In January 2020 Sir Simon Stevens the chief executive of NHS England and Improvement detailed a commitment to a Greener National Health Service (NHS). The NHS is the largest employer in Britain and is responsible for approximately 4% of the carbon emissions of the nation.
On 1st October 2020 Delivering a ‘ Net zero’ National Health Service was published. This report details an ambition to reduce the emissions directly controlled by the NHS by 80% by 2036 to 2039 with the NHS achieving Net Zero carbon emissions by 2040.
Some may argue that a time when the world is facing a global health emergency, through COVID-19, now is not the time to focus on environmental sustainability of health care. However, we know that the impact of Coronavirus has been influenced by social, economic and health concerns. With greater impact being seen in those who have long term conditions such as heart disease and asthma which could be attributed to poor environmental health.
Allied health professionals (AHPs) have a significant role to play in this agenda, which is why the Chief Allied professions officer for England Suzanne Rastrick, has commissioned a piece of work to highlight how AHPs can support environmental sustainability.
A survey was launched in June 2020 to understand the work AHPs are doing already to support this agenda both in response to the COVID-19 pandemic but also to identify potential long-term changes. The survey closed on 31st July 2020, having received almost 900 responses.
The survey identified that as clinicians working in the NHS, many were finding it hard to maintain their values and actions in relation to environmental sustainability as they began their working day. Challenges of access to recycling facilities and the ability to move to paper free or light services were cited along with frustration about the amount of packaging that accompanied items such as walking equipment. Within the survey many respondents detailed the role of prevention and self-management as important components to environmentally sustainable health care.
We identified 5 key themes as areas of focus
- Environmental sustainability literacy
- Food and Diet
- Use of equipment
- Public health, prevention and health promotion
- Digitally enabled care
Clinical Advisor , Office of the Chief Allied Health Professions Officer NHS England and Improvement
Sarah Cooper joined the Office of the Chief Allied Health Professions Officer in NHS England as a Clinical fellow in 2018 undertaking this role until May 2020 since which time she has working as a Clinical advisor a number of work streams associated with delivering AHPs into Action nationally.
Sarah qualified as a Physiotherapist from Sheffield Hallam university in 1995. She specialised in older peoples and neurological rehabilitation following which she has worked in a range of AHP leadership roles and as a Clinical strategy and transformation lead in a provider Trust.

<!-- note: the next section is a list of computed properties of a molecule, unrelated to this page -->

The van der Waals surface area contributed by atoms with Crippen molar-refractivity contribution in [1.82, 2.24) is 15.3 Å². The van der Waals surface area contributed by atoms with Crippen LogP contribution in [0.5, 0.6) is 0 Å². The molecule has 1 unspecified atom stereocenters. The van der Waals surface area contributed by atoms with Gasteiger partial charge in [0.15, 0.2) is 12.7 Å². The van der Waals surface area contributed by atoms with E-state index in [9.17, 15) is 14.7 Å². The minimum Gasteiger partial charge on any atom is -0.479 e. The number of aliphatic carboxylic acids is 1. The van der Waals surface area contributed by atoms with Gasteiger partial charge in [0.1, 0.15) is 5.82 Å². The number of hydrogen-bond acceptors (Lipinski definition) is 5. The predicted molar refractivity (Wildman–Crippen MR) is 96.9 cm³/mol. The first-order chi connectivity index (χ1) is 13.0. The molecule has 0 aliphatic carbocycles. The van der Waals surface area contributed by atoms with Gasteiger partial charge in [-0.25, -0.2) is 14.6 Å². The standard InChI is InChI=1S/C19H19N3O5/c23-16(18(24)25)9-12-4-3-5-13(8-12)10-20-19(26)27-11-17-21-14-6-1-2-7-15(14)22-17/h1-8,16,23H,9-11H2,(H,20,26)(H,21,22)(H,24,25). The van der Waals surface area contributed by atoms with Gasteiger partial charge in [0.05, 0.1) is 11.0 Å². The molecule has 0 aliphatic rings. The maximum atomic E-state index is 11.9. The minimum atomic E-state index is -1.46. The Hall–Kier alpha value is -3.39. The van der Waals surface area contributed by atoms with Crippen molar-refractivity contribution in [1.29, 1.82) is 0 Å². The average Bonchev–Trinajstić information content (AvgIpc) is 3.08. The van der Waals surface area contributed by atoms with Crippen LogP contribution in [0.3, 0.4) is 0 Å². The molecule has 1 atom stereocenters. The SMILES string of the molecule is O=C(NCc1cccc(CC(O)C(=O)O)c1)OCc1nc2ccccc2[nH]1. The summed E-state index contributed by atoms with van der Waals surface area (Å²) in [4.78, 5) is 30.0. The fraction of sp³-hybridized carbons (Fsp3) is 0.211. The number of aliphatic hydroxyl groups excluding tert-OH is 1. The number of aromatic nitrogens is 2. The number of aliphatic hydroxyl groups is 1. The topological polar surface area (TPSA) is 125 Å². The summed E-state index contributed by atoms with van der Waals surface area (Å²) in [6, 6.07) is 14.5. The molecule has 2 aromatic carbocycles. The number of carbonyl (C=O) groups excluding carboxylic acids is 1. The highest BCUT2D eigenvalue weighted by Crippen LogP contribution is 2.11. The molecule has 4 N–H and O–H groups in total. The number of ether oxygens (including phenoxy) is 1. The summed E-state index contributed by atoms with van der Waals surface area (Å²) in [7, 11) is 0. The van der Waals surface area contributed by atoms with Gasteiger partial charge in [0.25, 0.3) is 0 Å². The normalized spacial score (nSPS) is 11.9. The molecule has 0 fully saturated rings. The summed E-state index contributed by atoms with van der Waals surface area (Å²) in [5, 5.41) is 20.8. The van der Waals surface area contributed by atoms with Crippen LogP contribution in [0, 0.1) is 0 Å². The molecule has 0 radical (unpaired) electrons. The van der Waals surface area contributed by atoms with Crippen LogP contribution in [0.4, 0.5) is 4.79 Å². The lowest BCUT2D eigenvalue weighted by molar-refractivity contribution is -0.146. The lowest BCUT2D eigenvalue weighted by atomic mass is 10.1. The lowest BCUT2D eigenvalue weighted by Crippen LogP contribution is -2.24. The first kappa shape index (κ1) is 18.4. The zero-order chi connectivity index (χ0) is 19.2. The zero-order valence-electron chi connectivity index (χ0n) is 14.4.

Through this work I have connected with Filip Maric and Ken Chance-Larsen from the Environmental Physiotherapy Association (EPA) who are both supporting the development of the environmental sustainability literacy narrative on these work streams and their insights have been invaluable requirements.
In looking at the use of equipment, including mobility and activity of daily living equipment, we really want to embrace a personalised approach to equipment provision. The NHS net zero plan details an ambition to reuse 40% of mobility equipment, however we believe that through this approach we can reduce the amount of equipment issued whilst maintaining patient safety, only recommending equipment to patients that will be used by them. There are also examples of practice where physiotherapists have stopped issuing items such as theraband and suggested alternatives readily available in the home. We have also identified examples of practice where clinical protocols have been changed to reduce the amount of equipment provided, such as in the total hip replacement pathway, but would be very keen to hear of any further examples of practice change in this area.
The food and diet workstream, will build on the One Blue Dot sustainable diet project developed by the British Dietetic Association. This work will look at how AHPs can contribute to this agenda through having a cohesive approach to nutrition, minimising food waste and looking at personal choices in relation to food and diet.
COVID-19 has seen a significant increase in the use of digital within care pathways. This is a real opportunity for a clinically reasoned approach to embedding this form of intervention, ensuring patients only have to travel for a physical assessment when absolutely necessary or when issues within access to digital would widen health inequalities.
Surprisingly, survey responses had limited reference to the importance of evidence-based effective care in this agenda. Have we as physiotherapists along with the other AHPs overlooked the vital role we have in reducing length of stay and the need for ongoing care through increasing independence and enabling people to return to work and hobbies? Or the contribution we make providing interventions that can eliminate the need for surgical interventions, all of which play a significant part in this agenda?
Our ambition is to create an AHP response to the recently published report, which highlights our key role in environmental sustainability, reminds AHPs of the significant role they are already playing and supports AHPs to further contribute to delivering a net zero NHS.